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Doctors Without Borders/Médecins Sans Frontières (MSF) opened a clinic inside this camp sheltering 12,400 Syrian refugees in northern Iraq in September. MSF teams provided nearly 4,000 consultations in October, a third of them for children. As winter sets in MSF is even more concerned about the refugees' health.

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After 13 years in Malawi, Doctors Without Borders/Médecins Sans Frontières (MSF) has shown that HIV patients can be successfully managed in a rural setting with limited staff by the decentralization of care and shifting of tasks to staff with less medical training. Today MSF and the ministry of health treats 35,000 patients in Chiradzulu district.

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In Gaza, Doctors Without Borders/Médecins Sans Frontières (MSF) provides post-operative care to people injured in burn accidents. Generators and poor quality gas cylinders are the cause of many serious accidents in Gaza, and MSF's is the only clinic that provides comprehensive wound care, physiotherapy, and medical care for these types of injuries.

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In Bouca, Central African Republic (CAR) Doctors Without Borders/Médecins Sans Frontières (MSF) has proven that despite the security restraints, it is possible to provide aid in CAR. Given the scale of the needs in the country, more humanitarian agencies must take action fast.

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With more than 540,000 Syrian refugees in Jordan, the Jordanian health system has had problems meeting the needs of all these new patients. Doctors Without Borders/Médecins Sans Frontières (MSF) has opened a maternity care clinic in Irbid and plans to scale up activities.

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A month after Typhoon Haiyan, Doctors Without Borders/Médecins Sans Frontières (MSF) continues its work in the Philippines, including the remote area of Guiuan. The goal for MSF teams there is to fill in the gaps of medical care, including obstetric care, until the local health authorities can resume all normal activities.

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Three weeks after Typhoon Haiyan hit the Philippines, more than 200 Doctors Without Borders/Médecins Sans Frontières (MSF) staff were working on the ground alongside several hundred Filipino colleagues. They have set up projects on the islands of Leyte, Panay and Samar, some of the worst affected areas, and continue to work in Tacloban.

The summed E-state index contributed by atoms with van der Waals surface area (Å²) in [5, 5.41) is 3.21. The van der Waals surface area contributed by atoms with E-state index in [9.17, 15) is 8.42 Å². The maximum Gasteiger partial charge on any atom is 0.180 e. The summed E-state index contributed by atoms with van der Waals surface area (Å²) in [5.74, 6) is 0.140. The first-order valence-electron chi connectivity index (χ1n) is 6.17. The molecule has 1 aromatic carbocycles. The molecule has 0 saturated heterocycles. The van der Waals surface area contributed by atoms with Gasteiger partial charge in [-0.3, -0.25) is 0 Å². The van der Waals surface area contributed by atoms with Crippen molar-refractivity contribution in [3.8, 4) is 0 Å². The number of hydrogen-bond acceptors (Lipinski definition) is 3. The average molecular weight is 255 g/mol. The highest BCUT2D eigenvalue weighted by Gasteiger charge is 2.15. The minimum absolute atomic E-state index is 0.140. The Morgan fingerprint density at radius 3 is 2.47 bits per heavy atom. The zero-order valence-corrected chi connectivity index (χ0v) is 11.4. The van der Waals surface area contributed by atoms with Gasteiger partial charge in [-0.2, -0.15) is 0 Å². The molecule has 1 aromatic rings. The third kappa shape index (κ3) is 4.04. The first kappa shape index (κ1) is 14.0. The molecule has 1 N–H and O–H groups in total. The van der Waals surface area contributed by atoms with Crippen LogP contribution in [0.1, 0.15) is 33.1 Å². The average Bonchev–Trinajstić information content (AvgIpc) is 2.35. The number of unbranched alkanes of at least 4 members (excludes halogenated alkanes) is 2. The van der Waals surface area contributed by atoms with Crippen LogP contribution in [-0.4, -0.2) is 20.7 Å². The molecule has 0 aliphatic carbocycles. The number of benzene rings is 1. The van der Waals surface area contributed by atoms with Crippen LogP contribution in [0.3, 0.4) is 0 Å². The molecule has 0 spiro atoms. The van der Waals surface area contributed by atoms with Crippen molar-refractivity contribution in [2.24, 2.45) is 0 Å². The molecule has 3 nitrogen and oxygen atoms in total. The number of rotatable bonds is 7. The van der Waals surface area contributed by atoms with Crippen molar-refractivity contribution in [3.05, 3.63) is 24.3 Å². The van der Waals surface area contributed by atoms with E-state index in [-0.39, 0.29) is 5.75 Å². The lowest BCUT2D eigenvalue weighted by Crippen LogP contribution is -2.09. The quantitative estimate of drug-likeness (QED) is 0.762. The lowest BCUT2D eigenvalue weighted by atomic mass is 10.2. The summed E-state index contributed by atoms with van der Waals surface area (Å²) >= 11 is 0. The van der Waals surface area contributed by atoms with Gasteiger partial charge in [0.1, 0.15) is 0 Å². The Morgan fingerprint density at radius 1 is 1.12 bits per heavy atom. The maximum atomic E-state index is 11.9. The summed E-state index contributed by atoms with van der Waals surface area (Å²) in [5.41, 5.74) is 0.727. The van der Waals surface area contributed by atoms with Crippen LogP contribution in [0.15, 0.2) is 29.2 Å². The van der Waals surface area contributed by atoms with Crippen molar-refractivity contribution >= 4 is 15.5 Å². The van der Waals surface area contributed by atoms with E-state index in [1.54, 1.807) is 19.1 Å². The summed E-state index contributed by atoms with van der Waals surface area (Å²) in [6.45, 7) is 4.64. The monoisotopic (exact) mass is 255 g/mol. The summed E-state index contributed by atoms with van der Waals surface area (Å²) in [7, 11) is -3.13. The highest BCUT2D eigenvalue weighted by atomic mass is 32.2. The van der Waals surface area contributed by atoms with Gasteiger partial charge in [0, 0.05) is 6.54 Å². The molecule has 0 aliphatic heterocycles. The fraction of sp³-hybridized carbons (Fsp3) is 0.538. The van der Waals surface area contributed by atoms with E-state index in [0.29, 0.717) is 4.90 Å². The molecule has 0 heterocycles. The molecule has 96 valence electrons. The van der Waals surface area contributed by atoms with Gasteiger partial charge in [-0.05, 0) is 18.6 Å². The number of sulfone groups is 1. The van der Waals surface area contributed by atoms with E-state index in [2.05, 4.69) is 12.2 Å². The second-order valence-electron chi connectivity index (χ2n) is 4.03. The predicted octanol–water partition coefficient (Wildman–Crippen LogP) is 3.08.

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The fight against HIV/AIDS has been hailed as one of the most successful public health projects in human history, but Doctors Without Borders/Médecins Sans Frontières (MSF) medical teams that support HIV treatment for more than 280,000 people in 21 countries, see the revolution as unfulfilled for millions of people excluded from treatment. The See What We See films reveal what MSF medical staff witness and also highlight proven strategies for community-based care that puts more people on treatment earlier and helps them adhere to treatment in the long-term. Go to See.MSF.org to learn more.

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An attack on the town of Bouca, northern Central African Republic (CAR), on September 9, 2013, spurred yet another wave of displaced people in the country. A military campaign by an alliance of rebel forces, Séléka, took a number of major towns and territory in eastern and central regions of CAR in 2012 and the fighting between armed groups has continued through 2013. An estimated 400,000 people are currently displaced in CAR.

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Tanauan, a small town of 50,000 inhabitants located 12 miles south of Tacloban, is one of the worst-affected areas in the Philippines. Some 95 percent of the houses were destroyed by Typhoon Haiyan and the population has only received minimal aid since. Doctors Without Borders/Médecins Sans Frontières (MSF) arrived in Tanauan Tuesday and is running a medical clinic.

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